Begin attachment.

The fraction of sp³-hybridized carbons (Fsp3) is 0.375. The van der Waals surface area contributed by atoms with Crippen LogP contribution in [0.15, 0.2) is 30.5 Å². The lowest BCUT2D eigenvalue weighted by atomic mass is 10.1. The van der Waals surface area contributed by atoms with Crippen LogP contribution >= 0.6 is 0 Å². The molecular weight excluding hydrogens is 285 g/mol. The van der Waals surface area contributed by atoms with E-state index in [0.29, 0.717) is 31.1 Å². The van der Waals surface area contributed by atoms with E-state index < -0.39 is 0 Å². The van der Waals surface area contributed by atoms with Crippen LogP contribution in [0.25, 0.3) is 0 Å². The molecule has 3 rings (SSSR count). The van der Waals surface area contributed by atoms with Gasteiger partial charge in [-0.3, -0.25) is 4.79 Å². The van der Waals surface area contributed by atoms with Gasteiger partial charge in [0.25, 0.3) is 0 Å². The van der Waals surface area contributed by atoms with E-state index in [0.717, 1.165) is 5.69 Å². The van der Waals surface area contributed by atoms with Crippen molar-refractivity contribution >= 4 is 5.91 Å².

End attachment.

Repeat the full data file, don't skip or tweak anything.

The fraction of sp³-hybridized carbons (Fsp3) is 0.375. The van der Waals surface area contributed by atoms with Crippen LogP contribution in [0.15, 0.2) is 30.5 Å². The lowest BCUT2D eigenvalue weighted by atomic mass is 10.1. The van der Waals surface area contributed by atoms with Crippen LogP contribution >= 0.6 is 0 Å². The molecular weight excluding hydrogens is 285 g/mol. The van der Waals surface area contributed by atoms with E-state index in [0.29, 0.717) is 31.1 Å². The van der Waals surface area contributed by atoms with E-state index < -0.39 is 0 Å². The van der Waals surface area contributed by atoms with Crippen LogP contribution in [0.25, 0.3) is 0 Å². The molecule has 3 rings (SSSR count). The van der Waals surface area contributed by atoms with Gasteiger partial charge in [-0.3, -0.25) is 4.79 Å². The van der Waals surface area contributed by atoms with Gasteiger partial charge in [0.25, 0.3) is 0 Å². The van der Waals surface area contributed by atoms with E-state index in [0.717, 1.165) is 5.69 Å². The van der Waals surface area contributed by atoms with Crippen molar-refractivity contribution >= 4 is 5.91 Å².